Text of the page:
Control boating where dugongs occur
Dugong mortality from boat strikes is increasing due to growing fishing and marine tourism activities. Slow down your boat and be on the alert for dugongs when in areas where dugongs occur.

Protect important habitats for dugongs
Seagrass beds are of vital importance to the coastal ecosystem.
Conservation work for dugongs would also benefit a host of other marine organisms that depend on seagrass for food and shelter.

Start and support dugong conservation work
The status of dugong in most Pacific Island range states is unknown. This is due mainly to the absence of in-country dugong programmes. Priority should be given to establish dugong programmes at both community and national levels.

Spread the word!
Share what you know about dugong with your friends, family and communities. Learn about local conservation projects in your country and find out what you can do to help.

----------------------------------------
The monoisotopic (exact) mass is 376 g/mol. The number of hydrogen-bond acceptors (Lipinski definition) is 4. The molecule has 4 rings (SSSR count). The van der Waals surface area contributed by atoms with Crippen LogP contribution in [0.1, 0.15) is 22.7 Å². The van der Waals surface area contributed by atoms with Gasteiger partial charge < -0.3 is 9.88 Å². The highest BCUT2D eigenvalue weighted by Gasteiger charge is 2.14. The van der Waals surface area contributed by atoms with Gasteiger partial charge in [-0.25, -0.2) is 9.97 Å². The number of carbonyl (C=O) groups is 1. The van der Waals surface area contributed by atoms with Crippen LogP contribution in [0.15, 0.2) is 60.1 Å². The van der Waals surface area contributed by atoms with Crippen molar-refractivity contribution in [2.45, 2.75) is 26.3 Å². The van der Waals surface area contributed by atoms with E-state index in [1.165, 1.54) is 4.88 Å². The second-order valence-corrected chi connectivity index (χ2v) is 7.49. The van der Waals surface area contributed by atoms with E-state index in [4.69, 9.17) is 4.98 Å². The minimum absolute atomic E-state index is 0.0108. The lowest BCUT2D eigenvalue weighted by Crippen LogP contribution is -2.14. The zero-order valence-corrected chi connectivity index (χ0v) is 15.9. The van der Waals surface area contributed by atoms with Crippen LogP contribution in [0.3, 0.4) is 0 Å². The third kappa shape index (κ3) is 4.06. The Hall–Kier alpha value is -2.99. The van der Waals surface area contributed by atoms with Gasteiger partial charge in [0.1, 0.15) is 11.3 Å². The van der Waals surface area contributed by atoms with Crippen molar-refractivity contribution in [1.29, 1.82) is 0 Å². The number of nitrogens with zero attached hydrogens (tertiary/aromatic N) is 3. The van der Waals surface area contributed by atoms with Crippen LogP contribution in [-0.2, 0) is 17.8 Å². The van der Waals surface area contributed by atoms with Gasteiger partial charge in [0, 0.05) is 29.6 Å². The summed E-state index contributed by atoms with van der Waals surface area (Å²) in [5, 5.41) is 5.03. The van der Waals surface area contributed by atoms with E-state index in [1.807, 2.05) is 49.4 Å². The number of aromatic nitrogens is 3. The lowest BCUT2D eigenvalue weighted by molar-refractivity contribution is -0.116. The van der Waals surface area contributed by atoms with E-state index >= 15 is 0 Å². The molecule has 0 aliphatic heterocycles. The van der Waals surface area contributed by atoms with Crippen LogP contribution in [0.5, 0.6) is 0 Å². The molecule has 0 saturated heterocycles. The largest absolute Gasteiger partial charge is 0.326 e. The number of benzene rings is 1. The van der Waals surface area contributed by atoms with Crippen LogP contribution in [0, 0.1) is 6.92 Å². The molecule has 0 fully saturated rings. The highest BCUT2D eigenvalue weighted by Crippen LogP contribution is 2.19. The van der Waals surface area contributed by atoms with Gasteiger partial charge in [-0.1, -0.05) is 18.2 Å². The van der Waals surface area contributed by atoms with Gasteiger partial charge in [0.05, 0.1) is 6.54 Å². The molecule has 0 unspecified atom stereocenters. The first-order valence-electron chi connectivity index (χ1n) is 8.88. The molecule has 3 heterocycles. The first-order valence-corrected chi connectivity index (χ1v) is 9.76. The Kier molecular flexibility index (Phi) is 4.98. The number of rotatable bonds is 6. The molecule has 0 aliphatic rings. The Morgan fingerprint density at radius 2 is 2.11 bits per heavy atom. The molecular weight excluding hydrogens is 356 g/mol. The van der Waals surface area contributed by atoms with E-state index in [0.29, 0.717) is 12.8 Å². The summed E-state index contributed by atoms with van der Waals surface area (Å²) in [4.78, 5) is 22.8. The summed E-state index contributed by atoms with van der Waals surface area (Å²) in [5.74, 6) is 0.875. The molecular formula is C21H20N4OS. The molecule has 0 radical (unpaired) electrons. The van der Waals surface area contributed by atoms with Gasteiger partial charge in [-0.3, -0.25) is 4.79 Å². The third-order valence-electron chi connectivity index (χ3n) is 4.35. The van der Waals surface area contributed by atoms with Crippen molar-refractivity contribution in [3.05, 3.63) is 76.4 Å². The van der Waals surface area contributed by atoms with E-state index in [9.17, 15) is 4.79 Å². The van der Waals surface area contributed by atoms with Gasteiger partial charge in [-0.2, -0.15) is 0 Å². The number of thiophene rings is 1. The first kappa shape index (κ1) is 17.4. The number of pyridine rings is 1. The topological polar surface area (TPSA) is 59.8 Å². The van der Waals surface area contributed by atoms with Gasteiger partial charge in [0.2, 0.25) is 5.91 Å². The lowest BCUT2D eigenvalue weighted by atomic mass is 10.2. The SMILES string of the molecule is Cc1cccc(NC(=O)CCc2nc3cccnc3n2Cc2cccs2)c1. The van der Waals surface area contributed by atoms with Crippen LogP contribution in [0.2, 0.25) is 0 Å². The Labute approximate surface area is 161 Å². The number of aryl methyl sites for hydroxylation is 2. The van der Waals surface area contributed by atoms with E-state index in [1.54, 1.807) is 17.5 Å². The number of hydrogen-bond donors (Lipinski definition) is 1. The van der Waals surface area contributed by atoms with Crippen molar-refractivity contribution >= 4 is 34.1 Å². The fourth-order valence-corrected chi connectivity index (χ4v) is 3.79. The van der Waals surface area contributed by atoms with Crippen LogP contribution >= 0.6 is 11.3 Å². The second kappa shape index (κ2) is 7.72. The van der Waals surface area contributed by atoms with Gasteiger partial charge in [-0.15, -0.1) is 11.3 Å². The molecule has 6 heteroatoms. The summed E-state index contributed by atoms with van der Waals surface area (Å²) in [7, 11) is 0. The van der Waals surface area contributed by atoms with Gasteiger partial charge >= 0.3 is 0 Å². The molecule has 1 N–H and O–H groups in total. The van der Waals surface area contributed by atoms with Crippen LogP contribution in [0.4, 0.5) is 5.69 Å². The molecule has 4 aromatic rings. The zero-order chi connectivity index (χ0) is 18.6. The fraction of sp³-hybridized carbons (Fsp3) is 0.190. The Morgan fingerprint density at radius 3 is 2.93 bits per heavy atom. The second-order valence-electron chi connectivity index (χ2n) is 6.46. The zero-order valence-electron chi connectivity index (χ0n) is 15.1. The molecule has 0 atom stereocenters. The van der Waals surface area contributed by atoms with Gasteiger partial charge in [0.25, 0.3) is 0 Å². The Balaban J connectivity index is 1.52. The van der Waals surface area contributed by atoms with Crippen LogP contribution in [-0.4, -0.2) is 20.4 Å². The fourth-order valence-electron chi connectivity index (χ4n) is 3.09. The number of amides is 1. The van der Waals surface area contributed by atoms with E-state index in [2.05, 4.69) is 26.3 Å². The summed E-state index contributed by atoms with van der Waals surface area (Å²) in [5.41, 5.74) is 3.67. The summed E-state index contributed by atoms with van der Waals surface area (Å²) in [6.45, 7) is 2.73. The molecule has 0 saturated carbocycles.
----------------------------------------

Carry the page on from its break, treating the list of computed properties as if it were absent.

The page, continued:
More media articles about 2011 Pacific Year of the Dugong.

Does Singapore have dugongs?
Yes! Dugong feeding trails have been seen on Chek Jawa!
Dugong feeding trail on Chek Jawa
Sadly, a large dead dugong was found washed up on Pulau Tekong, Jun 06.
Photos from Raffles Museum news.
There have also been other sporadic sightings. More about dugongs in Singapore on the SWiMMS website and wildsingapore fact sheets.

In Singapore, can I make a difference for dugongs?
Yes you can!

Spot any dugongs in our waters?
Bravo! Before you go and buy 4D, share your sighting with the Singapore Wild Marine Mammal Survey (SWiMMS). Email or fill in their on-line reporting form with as much information as you can. More on how to tell apart marine mammals in our waters.

Protect Singapore's seagrasses
Join TeamSeagrass to help learn more and protect the amazing seagrass meadows that dugongs depend upon!

Help with abandoned driftnets
A few of us are trying to gather data to understand the issue, as well as to remove these nets and fish traps. More about Project Driftnet Singapore.